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How often should I water my indoor plants?
Most indoor plants fail because they are watered incorrectly. Incorrect watering can cause plant yellowing, wilting, leaf drop, rotting tissue, corky scabs on the underside of leaves, and disease invasion. Since most indoor plants fail because of improper watering, it is important that you develop good watering practices.
There are three factors to consider when deciding how to water a plant. First, consider the plant. Blooming plants and those with much foliage need more water than other plants. Plants from dry regions, such as cacti and many succulents (plants with thick succulent leaves) such as peperomia, pilea, and begonia need less water. Tropical and moist woodland plants such as ferns, philodendrons, fuchsias, and piggyback plants need more water.
Second, consider the environment. When temperatures are high and the plants are growing actively, they need more water. In winter, when the plant is cooler and light is lower, it is growing more slowly, and needs less water. Water also evaporates through unglazed clay pots, and consequently, plants living in them will need to be watered more often than those in plastic pots.
Third, the soil type affects watering. Light soilless mixes are excellent but dry out quickly and need frequent watering. Lift the pot. If it feels light it needs water. If its very light, it may need to be soaked for 1-2 hours to moisten the soil. Once dry, light soilless mixes are difficult to moisten.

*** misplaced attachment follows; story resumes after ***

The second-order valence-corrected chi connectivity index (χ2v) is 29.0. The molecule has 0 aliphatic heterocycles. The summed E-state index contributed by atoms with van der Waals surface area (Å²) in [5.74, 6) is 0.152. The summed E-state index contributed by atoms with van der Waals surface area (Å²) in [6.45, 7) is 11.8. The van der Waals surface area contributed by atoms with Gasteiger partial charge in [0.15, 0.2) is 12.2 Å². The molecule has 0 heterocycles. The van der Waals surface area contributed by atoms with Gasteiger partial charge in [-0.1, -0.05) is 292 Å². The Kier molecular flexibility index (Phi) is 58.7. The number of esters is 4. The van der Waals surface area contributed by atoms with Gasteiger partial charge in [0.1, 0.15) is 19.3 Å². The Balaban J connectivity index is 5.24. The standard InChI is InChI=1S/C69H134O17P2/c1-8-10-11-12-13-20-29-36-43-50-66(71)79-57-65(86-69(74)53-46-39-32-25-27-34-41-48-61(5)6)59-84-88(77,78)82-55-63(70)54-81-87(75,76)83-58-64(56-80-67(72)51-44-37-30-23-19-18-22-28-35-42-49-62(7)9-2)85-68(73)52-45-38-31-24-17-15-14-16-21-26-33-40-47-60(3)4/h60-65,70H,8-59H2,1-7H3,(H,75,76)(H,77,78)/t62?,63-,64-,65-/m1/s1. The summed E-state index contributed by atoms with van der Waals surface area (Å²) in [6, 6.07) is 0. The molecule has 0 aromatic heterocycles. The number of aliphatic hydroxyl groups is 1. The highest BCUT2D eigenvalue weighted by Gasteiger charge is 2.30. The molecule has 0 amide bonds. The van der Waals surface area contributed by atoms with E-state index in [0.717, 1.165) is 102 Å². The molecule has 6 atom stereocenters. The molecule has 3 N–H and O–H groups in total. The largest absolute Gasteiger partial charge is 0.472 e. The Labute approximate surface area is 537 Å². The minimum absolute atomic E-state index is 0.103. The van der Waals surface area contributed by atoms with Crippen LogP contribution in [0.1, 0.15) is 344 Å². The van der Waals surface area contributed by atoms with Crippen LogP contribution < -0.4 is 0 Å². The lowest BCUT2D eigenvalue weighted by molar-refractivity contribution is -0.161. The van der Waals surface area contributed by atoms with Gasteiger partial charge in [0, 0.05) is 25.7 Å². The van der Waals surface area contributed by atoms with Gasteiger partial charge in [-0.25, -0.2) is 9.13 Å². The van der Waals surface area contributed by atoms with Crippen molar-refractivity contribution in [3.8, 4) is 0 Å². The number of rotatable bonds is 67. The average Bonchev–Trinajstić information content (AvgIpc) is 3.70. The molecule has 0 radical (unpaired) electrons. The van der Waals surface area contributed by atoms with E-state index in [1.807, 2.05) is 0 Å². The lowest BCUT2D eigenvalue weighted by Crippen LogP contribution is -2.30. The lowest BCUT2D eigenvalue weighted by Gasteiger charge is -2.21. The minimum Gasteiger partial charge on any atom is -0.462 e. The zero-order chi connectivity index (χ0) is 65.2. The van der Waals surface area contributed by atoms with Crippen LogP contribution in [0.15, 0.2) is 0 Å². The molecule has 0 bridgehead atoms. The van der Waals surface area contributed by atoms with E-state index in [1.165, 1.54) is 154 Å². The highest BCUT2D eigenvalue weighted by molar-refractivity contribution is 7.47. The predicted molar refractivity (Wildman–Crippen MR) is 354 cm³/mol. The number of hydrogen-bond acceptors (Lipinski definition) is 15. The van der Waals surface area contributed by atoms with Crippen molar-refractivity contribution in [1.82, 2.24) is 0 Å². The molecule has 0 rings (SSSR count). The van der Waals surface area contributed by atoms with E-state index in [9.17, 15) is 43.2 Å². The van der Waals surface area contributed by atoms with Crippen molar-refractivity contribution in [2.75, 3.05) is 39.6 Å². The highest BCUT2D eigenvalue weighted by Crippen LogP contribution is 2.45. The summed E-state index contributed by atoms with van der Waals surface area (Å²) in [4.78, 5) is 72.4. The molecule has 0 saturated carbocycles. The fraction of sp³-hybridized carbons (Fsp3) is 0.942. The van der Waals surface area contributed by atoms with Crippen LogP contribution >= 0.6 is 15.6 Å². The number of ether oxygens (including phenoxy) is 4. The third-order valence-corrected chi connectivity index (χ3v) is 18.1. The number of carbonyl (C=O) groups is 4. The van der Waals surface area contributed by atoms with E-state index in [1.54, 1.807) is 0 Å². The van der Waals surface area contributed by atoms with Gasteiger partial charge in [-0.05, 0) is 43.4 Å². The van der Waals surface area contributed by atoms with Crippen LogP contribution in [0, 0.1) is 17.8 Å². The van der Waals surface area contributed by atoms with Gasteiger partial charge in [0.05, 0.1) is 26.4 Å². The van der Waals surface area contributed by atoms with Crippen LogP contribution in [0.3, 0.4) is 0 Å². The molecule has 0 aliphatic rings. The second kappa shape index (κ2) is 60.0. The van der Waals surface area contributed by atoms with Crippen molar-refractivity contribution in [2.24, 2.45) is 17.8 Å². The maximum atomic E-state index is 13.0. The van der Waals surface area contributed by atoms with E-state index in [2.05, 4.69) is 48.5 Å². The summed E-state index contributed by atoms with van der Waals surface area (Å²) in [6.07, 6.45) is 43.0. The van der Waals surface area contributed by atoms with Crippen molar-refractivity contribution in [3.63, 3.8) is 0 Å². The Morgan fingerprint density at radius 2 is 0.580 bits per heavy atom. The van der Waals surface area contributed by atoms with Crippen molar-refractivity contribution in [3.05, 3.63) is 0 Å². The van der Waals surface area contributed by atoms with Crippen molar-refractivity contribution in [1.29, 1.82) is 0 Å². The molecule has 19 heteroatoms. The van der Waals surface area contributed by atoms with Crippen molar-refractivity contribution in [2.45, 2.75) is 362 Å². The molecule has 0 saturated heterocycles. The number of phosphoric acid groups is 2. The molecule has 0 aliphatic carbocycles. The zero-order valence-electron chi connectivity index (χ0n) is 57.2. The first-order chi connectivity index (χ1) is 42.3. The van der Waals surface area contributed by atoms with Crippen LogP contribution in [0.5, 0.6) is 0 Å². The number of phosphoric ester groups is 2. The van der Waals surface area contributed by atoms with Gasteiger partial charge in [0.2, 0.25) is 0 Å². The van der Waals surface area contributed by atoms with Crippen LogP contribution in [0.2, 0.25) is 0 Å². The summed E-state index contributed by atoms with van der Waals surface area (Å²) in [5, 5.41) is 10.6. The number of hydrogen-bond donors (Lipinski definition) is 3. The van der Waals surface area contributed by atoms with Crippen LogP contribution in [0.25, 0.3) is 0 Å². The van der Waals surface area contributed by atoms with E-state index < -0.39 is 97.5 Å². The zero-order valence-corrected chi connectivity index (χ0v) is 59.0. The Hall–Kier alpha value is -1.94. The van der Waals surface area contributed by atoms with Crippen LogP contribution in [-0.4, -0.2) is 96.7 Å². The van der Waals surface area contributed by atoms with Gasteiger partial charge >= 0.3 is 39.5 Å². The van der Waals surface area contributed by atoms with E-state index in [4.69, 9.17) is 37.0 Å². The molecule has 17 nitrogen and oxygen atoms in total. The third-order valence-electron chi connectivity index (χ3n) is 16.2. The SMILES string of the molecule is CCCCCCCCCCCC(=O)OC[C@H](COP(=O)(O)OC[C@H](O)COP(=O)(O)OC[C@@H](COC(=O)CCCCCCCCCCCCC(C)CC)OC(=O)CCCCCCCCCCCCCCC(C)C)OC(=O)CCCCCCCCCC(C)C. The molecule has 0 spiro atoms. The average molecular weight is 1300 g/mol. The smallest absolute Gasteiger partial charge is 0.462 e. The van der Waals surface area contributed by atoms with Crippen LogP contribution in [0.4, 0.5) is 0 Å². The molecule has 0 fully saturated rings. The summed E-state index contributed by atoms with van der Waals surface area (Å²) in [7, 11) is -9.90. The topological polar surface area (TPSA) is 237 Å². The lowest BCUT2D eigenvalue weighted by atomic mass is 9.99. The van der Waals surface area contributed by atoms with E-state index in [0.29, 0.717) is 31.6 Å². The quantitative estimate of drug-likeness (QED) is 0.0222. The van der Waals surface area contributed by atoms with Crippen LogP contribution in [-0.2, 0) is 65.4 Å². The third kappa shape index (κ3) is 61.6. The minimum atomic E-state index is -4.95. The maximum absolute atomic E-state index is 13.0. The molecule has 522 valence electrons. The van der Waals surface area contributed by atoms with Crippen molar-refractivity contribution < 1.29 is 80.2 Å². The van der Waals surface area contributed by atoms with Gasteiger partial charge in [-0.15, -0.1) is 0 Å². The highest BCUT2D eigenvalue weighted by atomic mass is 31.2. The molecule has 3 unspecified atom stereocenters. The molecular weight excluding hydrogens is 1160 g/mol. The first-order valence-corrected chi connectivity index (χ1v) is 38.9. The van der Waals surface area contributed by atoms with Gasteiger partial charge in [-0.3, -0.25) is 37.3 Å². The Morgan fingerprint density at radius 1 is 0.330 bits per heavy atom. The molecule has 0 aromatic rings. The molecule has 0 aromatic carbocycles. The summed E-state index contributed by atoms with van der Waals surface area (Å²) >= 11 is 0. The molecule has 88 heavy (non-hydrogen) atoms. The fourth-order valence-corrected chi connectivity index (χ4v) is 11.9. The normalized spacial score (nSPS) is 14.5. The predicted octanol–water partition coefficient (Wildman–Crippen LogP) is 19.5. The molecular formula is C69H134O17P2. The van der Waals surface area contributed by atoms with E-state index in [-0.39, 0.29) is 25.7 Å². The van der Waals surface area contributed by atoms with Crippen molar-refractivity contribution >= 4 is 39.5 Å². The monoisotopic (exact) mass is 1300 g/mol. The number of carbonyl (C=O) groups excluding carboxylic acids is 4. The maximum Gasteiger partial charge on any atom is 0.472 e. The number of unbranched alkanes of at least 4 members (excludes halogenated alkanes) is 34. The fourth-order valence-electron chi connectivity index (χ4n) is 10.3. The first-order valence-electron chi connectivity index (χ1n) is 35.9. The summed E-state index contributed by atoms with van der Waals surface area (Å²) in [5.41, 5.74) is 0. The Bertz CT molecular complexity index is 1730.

Some plants indicate when they need water - succulents often look shriveled, coleus and impatiens wilt. When you notice this, water the plants immediately.
Soil color can also indicate when the soil is dry. A lighter color indicates dryness and shrinking away from the pot indicates very dry. When shrinking occurs, soak the pot immediately.
A plants' water requirements vary so much, you cannot water by the calendar. Instead, water when the soil begins to feel dry to the touch. Do not water too frequently and learn to watch your plants for signs of needing water.
When you do water, apply enough that some water drains through the soil and out the holes in the bottom of the pot. If the pot is in a saucer, remove the excess water from the saucer. Do not let plants sit in standing water. Use room-temperature water to avoid shock and do not use water that has gone through a water softener. Water terrariums with a mister to prevent erosion. If you water a plant and immediately water runs through the pot into the saucer, the soil is very dry. Soak the pot for 1-2 hours, then let it drain. Water that plant more frequently.
Remember, correct watering depends on a combination of factors - the plant, the environment, and the soil. It takes practice and knowledge of your plants. Observe, touch, feel, and experiment and soon you will develop the art of proper watering.